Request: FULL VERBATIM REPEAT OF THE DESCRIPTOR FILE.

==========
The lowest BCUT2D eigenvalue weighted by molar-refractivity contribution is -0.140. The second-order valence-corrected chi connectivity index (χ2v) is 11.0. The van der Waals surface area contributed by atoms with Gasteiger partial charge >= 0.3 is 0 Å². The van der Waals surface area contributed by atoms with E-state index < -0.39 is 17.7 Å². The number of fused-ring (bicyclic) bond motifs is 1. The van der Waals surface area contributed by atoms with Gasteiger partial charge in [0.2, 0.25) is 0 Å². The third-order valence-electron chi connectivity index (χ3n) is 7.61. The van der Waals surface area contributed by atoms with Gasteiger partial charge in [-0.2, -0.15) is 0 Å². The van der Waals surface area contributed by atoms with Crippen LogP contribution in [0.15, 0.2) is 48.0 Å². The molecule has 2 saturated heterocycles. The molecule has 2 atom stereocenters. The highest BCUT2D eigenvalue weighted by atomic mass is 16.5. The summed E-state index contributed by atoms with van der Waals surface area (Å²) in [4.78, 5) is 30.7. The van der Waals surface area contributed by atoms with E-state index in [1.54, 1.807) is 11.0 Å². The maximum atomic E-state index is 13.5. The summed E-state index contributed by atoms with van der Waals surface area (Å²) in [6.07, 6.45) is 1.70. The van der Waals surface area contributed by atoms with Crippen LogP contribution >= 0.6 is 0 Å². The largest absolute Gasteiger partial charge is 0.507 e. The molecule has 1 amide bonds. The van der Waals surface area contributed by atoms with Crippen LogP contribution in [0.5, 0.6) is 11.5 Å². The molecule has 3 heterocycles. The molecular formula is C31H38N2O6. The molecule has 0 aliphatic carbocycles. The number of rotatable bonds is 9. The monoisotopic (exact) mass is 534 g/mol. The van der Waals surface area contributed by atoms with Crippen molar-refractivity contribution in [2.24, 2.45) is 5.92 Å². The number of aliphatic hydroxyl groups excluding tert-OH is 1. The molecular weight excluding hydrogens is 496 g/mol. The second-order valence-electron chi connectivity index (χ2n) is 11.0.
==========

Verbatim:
The lowest BCUT2D eigenvalue weighted by molar-refractivity contribution is -0.140. The second-order valence-corrected chi connectivity index (χ2v) is 11.0. The van der Waals surface area contributed by atoms with Gasteiger partial charge >= 0.3 is 0 Å². The van der Waals surface area contributed by atoms with E-state index < -0.39 is 17.7 Å². The number of fused-ring (bicyclic) bond motifs is 1. The van der Waals surface area contributed by atoms with Gasteiger partial charge in [0.2, 0.25) is 0 Å². The third-order valence-electron chi connectivity index (χ3n) is 7.61. The van der Waals surface area contributed by atoms with Gasteiger partial charge in [-0.2, -0.15) is 0 Å². The van der Waals surface area contributed by atoms with Crippen LogP contribution in [0.15, 0.2) is 48.0 Å². The molecule has 2 saturated heterocycles. The molecule has 2 atom stereocenters. The highest BCUT2D eigenvalue weighted by atomic mass is 16.5. The summed E-state index contributed by atoms with van der Waals surface area (Å²) in [4.78, 5) is 30.7. The van der Waals surface area contributed by atoms with E-state index in [1.54, 1.807) is 11.0 Å². The maximum atomic E-state index is 13.5. The summed E-state index contributed by atoms with van der Waals surface area (Å²) in [6.07, 6.45) is 1.70. The van der Waals surface area contributed by atoms with Crippen LogP contribution >= 0.6 is 0 Å². The largest absolute Gasteiger partial charge is 0.507 e. The molecule has 1 amide bonds. The van der Waals surface area contributed by atoms with Crippen LogP contribution in [0.5, 0.6) is 11.5 Å². The molecule has 3 heterocycles. The molecular formula is C31H38N2O6. The molecule has 0 aliphatic carbocycles. The number of rotatable bonds is 9. The monoisotopic (exact) mass is 534 g/mol. The van der Waals surface area contributed by atoms with Crippen molar-refractivity contribution in [2.24, 2.45) is 5.92 Å². The number of aliphatic hydroxyl groups excluding tert-OH is 1. The molecular weight excluding hydrogens is 496 g/mol. The second-order valence-electron chi connectivity index (χ2n) is 11.0.